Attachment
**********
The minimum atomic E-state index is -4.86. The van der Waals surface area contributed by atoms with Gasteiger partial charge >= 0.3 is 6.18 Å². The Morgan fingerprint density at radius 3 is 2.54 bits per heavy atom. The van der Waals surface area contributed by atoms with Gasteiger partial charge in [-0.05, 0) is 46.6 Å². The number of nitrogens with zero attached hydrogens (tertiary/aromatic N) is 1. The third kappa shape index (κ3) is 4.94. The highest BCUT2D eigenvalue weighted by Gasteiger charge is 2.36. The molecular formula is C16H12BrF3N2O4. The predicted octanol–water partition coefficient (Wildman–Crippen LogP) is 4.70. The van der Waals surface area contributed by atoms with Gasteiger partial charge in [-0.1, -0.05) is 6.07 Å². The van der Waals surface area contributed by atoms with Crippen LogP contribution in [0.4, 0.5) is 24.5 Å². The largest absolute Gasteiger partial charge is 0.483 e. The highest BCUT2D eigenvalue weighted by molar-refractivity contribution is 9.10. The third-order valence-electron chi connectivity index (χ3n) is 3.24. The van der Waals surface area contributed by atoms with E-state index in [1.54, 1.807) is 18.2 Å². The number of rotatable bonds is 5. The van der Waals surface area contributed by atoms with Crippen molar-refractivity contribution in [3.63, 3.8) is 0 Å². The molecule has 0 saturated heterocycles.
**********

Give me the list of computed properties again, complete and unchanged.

The minimum atomic E-state index is -4.86. The van der Waals surface area contributed by atoms with Gasteiger partial charge >= 0.3 is 6.18 Å². The Morgan fingerprint density at radius 3 is 2.54 bits per heavy atom. The van der Waals surface area contributed by atoms with Gasteiger partial charge in [-0.05, 0) is 46.6 Å². The number of nitrogens with zero attached hydrogens (tertiary/aromatic N) is 1. The third kappa shape index (κ3) is 4.94. The highest BCUT2D eigenvalue weighted by Gasteiger charge is 2.36. The molecular formula is C16H12BrF3N2O4. The predicted octanol–water partition coefficient (Wildman–Crippen LogP) is 4.70. The van der Waals surface area contributed by atoms with Gasteiger partial charge in [-0.1, -0.05) is 6.07 Å². The van der Waals surface area contributed by atoms with Crippen LogP contribution in [0.4, 0.5) is 24.5 Å². The largest absolute Gasteiger partial charge is 0.483 e. The highest BCUT2D eigenvalue weighted by molar-refractivity contribution is 9.10. The third-order valence-electron chi connectivity index (χ3n) is 3.24. The van der Waals surface area contributed by atoms with E-state index in [1.54, 1.807) is 18.2 Å². The number of rotatable bonds is 5. The van der Waals surface area contributed by atoms with Crippen molar-refractivity contribution in [3.63, 3.8) is 0 Å². The molecule has 0 saturated heterocycles.